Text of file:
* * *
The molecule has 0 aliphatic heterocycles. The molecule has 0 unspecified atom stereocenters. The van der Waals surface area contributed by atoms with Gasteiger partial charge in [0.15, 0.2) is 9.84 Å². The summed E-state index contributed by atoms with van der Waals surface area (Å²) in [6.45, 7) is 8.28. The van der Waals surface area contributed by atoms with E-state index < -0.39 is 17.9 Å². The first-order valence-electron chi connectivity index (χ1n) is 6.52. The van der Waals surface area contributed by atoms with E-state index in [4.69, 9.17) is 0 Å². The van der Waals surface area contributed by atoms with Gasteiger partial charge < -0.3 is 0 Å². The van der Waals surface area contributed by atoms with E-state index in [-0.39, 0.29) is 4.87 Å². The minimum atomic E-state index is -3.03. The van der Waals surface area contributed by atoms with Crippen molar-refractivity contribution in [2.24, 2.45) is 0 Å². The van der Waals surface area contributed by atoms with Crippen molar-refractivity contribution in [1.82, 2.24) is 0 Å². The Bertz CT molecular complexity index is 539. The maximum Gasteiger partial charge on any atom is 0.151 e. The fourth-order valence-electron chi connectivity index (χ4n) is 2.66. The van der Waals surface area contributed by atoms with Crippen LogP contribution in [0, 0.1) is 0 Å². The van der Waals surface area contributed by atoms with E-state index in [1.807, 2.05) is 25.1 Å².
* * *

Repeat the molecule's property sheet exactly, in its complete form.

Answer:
The molecule has 0 aliphatic heterocycles. The molecule has 0 unspecified atom stereocenters. The van der Waals surface area contributed by atoms with Gasteiger partial charge in [0.15, 0.2) is 9.84 Å². The summed E-state index contributed by atoms with van der Waals surface area (Å²) in [6.45, 7) is 8.28. The van der Waals surface area contributed by atoms with E-state index < -0.39 is 17.9 Å². The first-order valence-electron chi connectivity index (χ1n) is 6.52. The van der Waals surface area contributed by atoms with E-state index in [4.69, 9.17) is 0 Å². The van der Waals surface area contributed by atoms with Gasteiger partial charge < -0.3 is 0 Å². The van der Waals surface area contributed by atoms with E-state index in [-0.39, 0.29) is 4.87 Å². The minimum atomic E-state index is -3.03. The van der Waals surface area contributed by atoms with Crippen molar-refractivity contribution in [2.24, 2.45) is 0 Å². The van der Waals surface area contributed by atoms with Crippen molar-refractivity contribution in [1.82, 2.24) is 0 Å². The Bertz CT molecular complexity index is 539. The maximum Gasteiger partial charge on any atom is 0.151 e. The fourth-order valence-electron chi connectivity index (χ4n) is 2.66. The van der Waals surface area contributed by atoms with Crippen LogP contribution in [0, 0.1) is 0 Å². The van der Waals surface area contributed by atoms with E-state index in [1.807, 2.05) is 25.1 Å².